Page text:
Men’s Shed helps cancer patients
A new Men’s Shed in North Melbourne is providing cancer patients, particularly those from country Victoria, with vital social support and handy practical skills working out of a repurposed bike shelter.
Last year, Peter MacCallum Cancer Centre struck a deal with accommodation provider Scape, which had no international students to house due to pandemic restrictions.
With the support from Scape, Peter Mac was able to repurpose the bike shed belonging to Scape with a workbench, tools, lights, heaters, couches, and a kitchen.
Men’s Shed project officer John Howarth said beyond teaching and helping members with DIY projects, the initiative was first and foremost about patients being around people who were going through similar circumstances.
“The thing about cancer is you have to bring yourself up the learning curve. You go to your GP, and they say: ‘you’ve got cancer,’” Mr Howarth said.
“Well, what does that mean? What’s that going to mean in terms of treatments and my family, how’s that going to change my life? What’s this funny drug they’re going to give me?”
It’s a complete learning curve. Here, you can find someone who’s experienced radiation therapy treatment, somebody who knows where to go, who to contact. That conversation needs to take place, and this is the right place to do it.
Peter Wright, a member of the Men’s Shed who is recovering from an operation, said he had been “bored out of his brains” and needed something to do.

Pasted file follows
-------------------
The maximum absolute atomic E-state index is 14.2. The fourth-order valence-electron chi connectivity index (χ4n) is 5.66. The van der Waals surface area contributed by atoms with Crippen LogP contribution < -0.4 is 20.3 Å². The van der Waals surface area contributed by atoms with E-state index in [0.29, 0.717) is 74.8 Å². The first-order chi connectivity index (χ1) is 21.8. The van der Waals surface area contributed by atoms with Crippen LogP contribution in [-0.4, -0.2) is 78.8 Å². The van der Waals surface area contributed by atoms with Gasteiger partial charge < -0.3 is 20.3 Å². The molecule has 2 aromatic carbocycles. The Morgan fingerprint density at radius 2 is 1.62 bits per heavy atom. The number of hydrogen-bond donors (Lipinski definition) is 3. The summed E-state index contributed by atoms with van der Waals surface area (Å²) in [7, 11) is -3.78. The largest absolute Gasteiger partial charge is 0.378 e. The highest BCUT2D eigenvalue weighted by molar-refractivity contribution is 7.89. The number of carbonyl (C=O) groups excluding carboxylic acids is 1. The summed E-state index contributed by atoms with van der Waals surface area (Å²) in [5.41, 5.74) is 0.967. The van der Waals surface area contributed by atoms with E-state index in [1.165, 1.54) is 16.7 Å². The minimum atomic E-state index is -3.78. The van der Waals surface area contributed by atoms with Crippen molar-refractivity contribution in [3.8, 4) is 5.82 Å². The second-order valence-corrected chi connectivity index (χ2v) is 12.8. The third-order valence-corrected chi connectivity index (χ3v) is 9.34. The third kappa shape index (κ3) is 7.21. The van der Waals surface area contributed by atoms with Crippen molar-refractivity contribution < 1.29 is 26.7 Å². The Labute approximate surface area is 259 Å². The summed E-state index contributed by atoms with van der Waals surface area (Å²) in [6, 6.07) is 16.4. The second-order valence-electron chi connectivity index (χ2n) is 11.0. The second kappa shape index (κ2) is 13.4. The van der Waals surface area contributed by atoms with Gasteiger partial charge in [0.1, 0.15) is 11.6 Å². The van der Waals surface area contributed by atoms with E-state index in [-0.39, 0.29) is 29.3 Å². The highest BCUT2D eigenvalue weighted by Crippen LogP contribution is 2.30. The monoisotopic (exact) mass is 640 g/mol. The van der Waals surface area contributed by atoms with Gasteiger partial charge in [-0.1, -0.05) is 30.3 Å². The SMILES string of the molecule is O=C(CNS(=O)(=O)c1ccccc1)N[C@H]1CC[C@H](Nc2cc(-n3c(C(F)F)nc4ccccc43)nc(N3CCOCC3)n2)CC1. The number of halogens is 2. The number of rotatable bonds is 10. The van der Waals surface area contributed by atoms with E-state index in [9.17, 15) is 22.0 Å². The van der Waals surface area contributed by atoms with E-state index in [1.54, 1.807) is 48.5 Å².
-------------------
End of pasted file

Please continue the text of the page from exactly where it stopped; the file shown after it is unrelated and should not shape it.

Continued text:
“It’s not about the woodwork, it’s about the people coming together,” he said.
“That’s what the Men’s Shed is about. It’s about people who are in the cancer hospital now getting out of the room and meeting people.”
Making various items such as desks, toolboxes, trolleys, and toys are not the only services the Men’s Shed provides.
Project lead Daisy Cramer said 12 patients were being sponsored by the Men’s Shed in partnership with a not-for-profit called Mending Casts to go on a fly-fishing retreat in May.
“They’re essentially a bunch of volunteer fly-fishing enthusiasts wanting to help people dealing with cancer through the therapeutic experience of fishing while standing in running water. Being in nature with a whole bunch of men who’ve been through a similar experience is a unique way to deliver a support group,” she said.
“They hold ‘courageous conversations’ and go round and tell their stories, or not. It’s a nice safe space for men to get together because they don’t usually reach out for this support.”
Every month, the Men’s Shed also has guest speakers who focus on topics around men’s health.
Since opening in December last year, Mr Howarth said anyone was welcome to join the Men’s Shed. Members of the Peter Mac Men’s Shed also automatically become members of the Melbourne Men’s Shed at Federation Square •
For more information: